Internal consultants are now well established in most large organisations, and I am often asked whether this poses a threat to external advisers such as Accenture.
The answer is not at all: in fact I welcome their presence and assistance.
The sad fact is that, through no fault of their own, internal consultants often struggle when it comes to making change happen.
Change can be a painful process, and sometimes it’s hard to deliver tough messages to the very people your own future depends on. As external consultants our stock in trade is independence and objectivity: it’s difficult for an internal consultant to go in and tell a chief executive that he is part of the problem, for instance.
I’ve known consultants who have ‘gone internal’ and found themselves uncomfortable with the new role. You’re an insider with an outsider’s perspective – or is it an outsider with an insider’s access? You can end up with quite a well-developed case of schizophrenia! As I’ve said, it’s not internal consultant’s fault that they often end up in a position as the ‘prophet without honour in his own country’.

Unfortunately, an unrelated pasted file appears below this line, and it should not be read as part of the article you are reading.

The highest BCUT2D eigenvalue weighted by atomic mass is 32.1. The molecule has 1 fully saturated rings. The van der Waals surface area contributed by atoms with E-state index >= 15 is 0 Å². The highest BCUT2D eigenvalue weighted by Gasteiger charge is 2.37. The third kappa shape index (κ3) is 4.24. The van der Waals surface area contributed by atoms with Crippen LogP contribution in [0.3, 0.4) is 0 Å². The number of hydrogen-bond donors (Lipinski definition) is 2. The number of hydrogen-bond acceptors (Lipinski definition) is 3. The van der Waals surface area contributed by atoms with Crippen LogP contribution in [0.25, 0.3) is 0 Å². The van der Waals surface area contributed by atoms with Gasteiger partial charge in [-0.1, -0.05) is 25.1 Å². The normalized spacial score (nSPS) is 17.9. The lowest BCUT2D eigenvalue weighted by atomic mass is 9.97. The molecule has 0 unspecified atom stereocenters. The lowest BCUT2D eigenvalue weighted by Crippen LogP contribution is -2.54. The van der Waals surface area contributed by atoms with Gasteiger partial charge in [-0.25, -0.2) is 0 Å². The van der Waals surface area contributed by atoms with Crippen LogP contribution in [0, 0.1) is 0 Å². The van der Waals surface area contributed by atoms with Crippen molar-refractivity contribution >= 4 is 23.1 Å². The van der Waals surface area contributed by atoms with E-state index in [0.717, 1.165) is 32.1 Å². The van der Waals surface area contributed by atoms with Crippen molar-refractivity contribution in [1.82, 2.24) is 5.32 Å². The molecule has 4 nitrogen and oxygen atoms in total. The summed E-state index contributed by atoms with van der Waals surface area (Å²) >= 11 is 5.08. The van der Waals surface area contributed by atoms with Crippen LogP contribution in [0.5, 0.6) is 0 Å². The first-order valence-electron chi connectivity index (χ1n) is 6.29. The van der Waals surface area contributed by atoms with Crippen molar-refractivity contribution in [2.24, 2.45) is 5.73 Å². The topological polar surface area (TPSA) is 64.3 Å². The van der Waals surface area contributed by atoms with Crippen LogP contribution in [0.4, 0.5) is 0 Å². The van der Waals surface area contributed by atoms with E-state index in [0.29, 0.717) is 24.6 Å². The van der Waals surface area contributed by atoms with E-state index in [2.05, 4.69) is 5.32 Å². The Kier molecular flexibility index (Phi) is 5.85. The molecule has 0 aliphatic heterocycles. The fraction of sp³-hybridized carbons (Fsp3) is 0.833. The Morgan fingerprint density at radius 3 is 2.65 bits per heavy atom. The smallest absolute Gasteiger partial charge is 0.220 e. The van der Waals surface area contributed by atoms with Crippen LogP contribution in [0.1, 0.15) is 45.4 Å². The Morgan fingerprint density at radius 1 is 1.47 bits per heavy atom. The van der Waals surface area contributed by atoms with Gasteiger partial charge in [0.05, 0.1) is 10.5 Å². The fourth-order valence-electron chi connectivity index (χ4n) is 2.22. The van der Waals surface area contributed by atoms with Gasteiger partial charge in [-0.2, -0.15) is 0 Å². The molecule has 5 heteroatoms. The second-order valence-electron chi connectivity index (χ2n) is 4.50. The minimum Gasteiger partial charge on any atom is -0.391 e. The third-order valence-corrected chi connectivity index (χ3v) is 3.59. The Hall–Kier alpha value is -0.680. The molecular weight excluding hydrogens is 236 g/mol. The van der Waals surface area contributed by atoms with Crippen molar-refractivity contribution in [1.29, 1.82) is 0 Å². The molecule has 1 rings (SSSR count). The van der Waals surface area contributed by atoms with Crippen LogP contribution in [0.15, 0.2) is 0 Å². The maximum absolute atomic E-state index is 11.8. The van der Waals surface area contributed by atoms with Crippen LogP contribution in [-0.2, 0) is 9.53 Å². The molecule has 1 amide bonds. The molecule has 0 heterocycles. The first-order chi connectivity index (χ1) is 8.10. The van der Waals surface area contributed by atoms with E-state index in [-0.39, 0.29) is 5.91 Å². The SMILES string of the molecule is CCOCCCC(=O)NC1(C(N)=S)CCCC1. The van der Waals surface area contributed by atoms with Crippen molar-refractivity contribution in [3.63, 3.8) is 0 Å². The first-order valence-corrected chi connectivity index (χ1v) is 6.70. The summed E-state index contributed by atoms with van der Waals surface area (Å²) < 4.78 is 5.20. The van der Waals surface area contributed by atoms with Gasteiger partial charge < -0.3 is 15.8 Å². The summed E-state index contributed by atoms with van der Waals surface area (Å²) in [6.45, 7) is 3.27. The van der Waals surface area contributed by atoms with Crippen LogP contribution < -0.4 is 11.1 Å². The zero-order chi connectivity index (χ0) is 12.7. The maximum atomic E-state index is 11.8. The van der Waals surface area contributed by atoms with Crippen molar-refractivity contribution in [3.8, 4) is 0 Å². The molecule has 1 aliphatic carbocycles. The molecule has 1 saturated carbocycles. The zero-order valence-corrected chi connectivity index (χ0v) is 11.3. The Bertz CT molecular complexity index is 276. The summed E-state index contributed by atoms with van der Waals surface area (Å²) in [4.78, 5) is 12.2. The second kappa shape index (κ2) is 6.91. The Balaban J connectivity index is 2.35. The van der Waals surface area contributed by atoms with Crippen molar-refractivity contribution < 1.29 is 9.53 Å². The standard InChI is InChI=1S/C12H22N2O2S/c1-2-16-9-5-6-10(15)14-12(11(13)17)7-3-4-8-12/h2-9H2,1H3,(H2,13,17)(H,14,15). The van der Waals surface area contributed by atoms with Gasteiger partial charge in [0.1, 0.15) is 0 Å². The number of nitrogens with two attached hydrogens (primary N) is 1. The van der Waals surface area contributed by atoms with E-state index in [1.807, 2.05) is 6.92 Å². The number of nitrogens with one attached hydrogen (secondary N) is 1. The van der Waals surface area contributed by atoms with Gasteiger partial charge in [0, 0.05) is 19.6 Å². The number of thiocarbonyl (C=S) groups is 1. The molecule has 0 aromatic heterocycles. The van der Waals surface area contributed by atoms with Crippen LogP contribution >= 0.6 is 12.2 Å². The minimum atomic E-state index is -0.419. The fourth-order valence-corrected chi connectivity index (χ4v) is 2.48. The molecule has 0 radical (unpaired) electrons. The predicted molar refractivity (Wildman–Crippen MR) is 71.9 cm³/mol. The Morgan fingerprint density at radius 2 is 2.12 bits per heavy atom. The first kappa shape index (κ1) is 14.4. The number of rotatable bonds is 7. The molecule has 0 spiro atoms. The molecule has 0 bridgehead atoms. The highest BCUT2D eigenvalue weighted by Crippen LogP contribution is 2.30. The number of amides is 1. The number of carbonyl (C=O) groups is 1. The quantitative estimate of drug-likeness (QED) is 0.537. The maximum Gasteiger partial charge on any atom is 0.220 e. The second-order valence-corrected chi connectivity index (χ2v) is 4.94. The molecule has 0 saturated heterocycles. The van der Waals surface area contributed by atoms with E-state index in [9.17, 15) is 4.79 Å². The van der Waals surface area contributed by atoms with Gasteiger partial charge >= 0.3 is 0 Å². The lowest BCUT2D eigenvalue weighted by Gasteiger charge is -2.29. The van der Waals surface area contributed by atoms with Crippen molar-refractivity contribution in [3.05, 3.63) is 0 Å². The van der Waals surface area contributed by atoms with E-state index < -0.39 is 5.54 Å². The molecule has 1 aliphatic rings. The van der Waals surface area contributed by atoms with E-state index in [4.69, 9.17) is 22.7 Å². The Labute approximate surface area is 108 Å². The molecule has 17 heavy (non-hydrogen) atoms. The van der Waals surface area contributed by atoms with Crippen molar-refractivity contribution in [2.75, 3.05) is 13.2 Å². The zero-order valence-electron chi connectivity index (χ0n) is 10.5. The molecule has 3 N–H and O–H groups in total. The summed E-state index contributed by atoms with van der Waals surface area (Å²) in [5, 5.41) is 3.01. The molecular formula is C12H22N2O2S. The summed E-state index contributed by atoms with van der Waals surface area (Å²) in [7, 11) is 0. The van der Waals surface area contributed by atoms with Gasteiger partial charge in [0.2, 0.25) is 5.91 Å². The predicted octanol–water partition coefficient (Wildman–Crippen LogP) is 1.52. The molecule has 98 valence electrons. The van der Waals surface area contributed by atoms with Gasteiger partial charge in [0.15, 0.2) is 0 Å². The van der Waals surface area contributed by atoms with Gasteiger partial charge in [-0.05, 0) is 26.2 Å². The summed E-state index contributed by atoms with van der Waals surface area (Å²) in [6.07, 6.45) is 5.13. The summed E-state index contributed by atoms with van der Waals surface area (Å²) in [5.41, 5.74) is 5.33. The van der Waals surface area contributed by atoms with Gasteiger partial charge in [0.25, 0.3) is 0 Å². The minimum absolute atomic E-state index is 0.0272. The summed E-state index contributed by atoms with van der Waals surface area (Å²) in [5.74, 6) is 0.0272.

Internal consultants can play a vital role as the first point of contact with external agents, and can be vital in getting a project going quickly, setting terms of reference, helping you navigate the organisation and avoid getting caught up in extraneous details.
But you have to be careful: as an external consultant you cannot allow yourself to see the whole organisation from one person’s perspective; you must be open to a diversity of views and opinions.
To use an analogy, an internal consultant can act like a guide to the local culture and customs: but sometimes it’s our role to shatter the myths, overturn the idols and slaughter the sacred cows.
It can be the case therefore that internal consultants get a bit sidelined once a project gets under way. But they can come back and play an important role at the later stages of implementation, as a trusted and acceptable face of change.
And it’s important to remember that change doesn’t stop just because the external consultants have gone away: internal consultants are needed to maintain a constant pressure of incremental change within an organisation.
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